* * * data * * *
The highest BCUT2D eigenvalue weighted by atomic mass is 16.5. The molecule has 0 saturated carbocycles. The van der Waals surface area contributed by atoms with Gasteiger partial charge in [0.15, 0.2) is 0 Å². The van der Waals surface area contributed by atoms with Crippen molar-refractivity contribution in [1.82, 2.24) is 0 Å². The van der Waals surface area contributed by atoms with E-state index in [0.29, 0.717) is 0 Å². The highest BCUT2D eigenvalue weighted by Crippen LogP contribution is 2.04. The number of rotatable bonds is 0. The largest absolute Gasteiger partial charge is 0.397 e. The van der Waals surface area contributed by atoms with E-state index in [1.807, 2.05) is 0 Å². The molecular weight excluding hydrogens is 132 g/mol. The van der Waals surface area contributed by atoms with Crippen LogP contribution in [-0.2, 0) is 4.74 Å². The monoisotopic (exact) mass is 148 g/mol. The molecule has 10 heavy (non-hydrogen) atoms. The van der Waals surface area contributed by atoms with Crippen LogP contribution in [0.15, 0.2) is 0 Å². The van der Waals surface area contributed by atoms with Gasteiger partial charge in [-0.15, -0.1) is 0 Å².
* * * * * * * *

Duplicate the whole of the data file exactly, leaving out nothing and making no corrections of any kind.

The highest BCUT2D eigenvalue weighted by atomic mass is 16.5. The molecule has 0 saturated carbocycles. The van der Waals surface area contributed by atoms with Gasteiger partial charge in [0.15, 0.2) is 0 Å². The van der Waals surface area contributed by atoms with Crippen molar-refractivity contribution in [1.82, 2.24) is 0 Å². The van der Waals surface area contributed by atoms with E-state index in [0.29, 0.717) is 0 Å². The highest BCUT2D eigenvalue weighted by Crippen LogP contribution is 2.04. The number of rotatable bonds is 0. The largest absolute Gasteiger partial charge is 0.397 e. The van der Waals surface area contributed by atoms with E-state index in [1.807, 2.05) is 0 Å². The molecular weight excluding hydrogens is 132 g/mol. The van der Waals surface area contributed by atoms with Crippen LogP contribution in [-0.2, 0) is 4.74 Å². The monoisotopic (exact) mass is 148 g/mol. The molecule has 10 heavy (non-hydrogen) atoms. The van der Waals surface area contributed by atoms with Crippen LogP contribution in [0.15, 0.2) is 0 Å². The van der Waals surface area contributed by atoms with Gasteiger partial charge in [-0.15, -0.1) is 0 Å².